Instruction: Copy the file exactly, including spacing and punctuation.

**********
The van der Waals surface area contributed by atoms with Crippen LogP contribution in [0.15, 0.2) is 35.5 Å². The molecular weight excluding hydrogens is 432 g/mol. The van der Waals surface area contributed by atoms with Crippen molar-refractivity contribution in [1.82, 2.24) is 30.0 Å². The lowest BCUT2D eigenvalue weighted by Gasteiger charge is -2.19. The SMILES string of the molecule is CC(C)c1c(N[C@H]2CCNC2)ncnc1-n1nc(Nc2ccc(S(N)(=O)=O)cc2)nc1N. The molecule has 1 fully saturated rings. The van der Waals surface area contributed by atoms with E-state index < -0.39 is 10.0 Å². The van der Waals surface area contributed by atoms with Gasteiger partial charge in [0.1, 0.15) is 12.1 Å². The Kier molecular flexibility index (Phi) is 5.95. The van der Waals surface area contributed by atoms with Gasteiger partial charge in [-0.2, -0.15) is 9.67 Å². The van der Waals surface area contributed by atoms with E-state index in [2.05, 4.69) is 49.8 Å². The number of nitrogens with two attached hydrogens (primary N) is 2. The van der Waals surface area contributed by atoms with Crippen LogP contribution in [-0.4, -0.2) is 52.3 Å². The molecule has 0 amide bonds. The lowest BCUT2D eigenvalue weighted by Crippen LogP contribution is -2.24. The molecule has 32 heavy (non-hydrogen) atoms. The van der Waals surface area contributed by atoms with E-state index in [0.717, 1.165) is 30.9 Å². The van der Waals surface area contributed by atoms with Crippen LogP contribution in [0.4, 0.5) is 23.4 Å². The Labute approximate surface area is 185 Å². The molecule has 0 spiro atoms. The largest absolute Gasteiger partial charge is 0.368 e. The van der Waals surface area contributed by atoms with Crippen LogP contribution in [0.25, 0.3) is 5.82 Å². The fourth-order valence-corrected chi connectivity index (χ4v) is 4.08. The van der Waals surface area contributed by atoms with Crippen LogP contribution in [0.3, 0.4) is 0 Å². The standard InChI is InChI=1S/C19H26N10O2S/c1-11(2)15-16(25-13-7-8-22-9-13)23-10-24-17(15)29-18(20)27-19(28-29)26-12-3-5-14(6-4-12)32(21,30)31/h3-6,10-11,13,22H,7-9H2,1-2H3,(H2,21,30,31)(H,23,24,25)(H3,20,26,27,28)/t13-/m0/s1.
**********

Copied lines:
The van der Waals surface area contributed by atoms with Crippen LogP contribution in [0.15, 0.2) is 35.5 Å². The molecular weight excluding hydrogens is 432 g/mol. The van der Waals surface area contributed by atoms with Crippen molar-refractivity contribution in [1.82, 2.24) is 30.0 Å². The lowest BCUT2D eigenvalue weighted by Gasteiger charge is -2.19. The SMILES string of the molecule is CC(C)c1c(N[C@H]2CCNC2)ncnc1-n1nc(Nc2ccc(S(N)(=O)=O)cc2)nc1N. The molecule has 1 fully saturated rings. The van der Waals surface area contributed by atoms with E-state index < -0.39 is 10.0 Å². The van der Waals surface area contributed by atoms with Gasteiger partial charge in [0.1, 0.15) is 12.1 Å². The Kier molecular flexibility index (Phi) is 5.95. The van der Waals surface area contributed by atoms with Gasteiger partial charge in [-0.2, -0.15) is 9.67 Å². The van der Waals surface area contributed by atoms with E-state index in [2.05, 4.69) is 49.8 Å². The number of nitrogens with two attached hydrogens (primary N) is 2. The van der Waals surface area contributed by atoms with Crippen LogP contribution in [-0.4, -0.2) is 52.3 Å². The molecule has 0 amide bonds. The lowest BCUT2D eigenvalue weighted by Crippen LogP contribution is -2.24. The molecule has 32 heavy (non-hydrogen) atoms. The van der Waals surface area contributed by atoms with E-state index in [0.717, 1.165) is 30.9 Å². The van der Waals surface area contributed by atoms with Crippen LogP contribution in [0.4, 0.5) is 23.4 Å². The Labute approximate surface area is 185 Å². The molecule has 0 spiro atoms. The largest absolute Gasteiger partial charge is 0.368 e. The van der Waals surface area contributed by atoms with Crippen LogP contribution in [0.25, 0.3) is 5.82 Å². The fourth-order valence-corrected chi connectivity index (χ4v) is 4.08. The van der Waals surface area contributed by atoms with Crippen LogP contribution in [0.3, 0.4) is 0 Å². The standard InChI is InChI=1S/C19H26N10O2S/c1-11(2)15-16(25-13-7-8-22-9-13)23-10-24-17(15)29-18(20)27-19(28-29)26-12-3-5-14(6-4-12)32(21,30)31/h3-6,10-11,13,22H,7-9H2,1-2H3,(H2,21,30,31)(H,23,24,25)(H3,20,26,27,28)/t13-/m0/s1.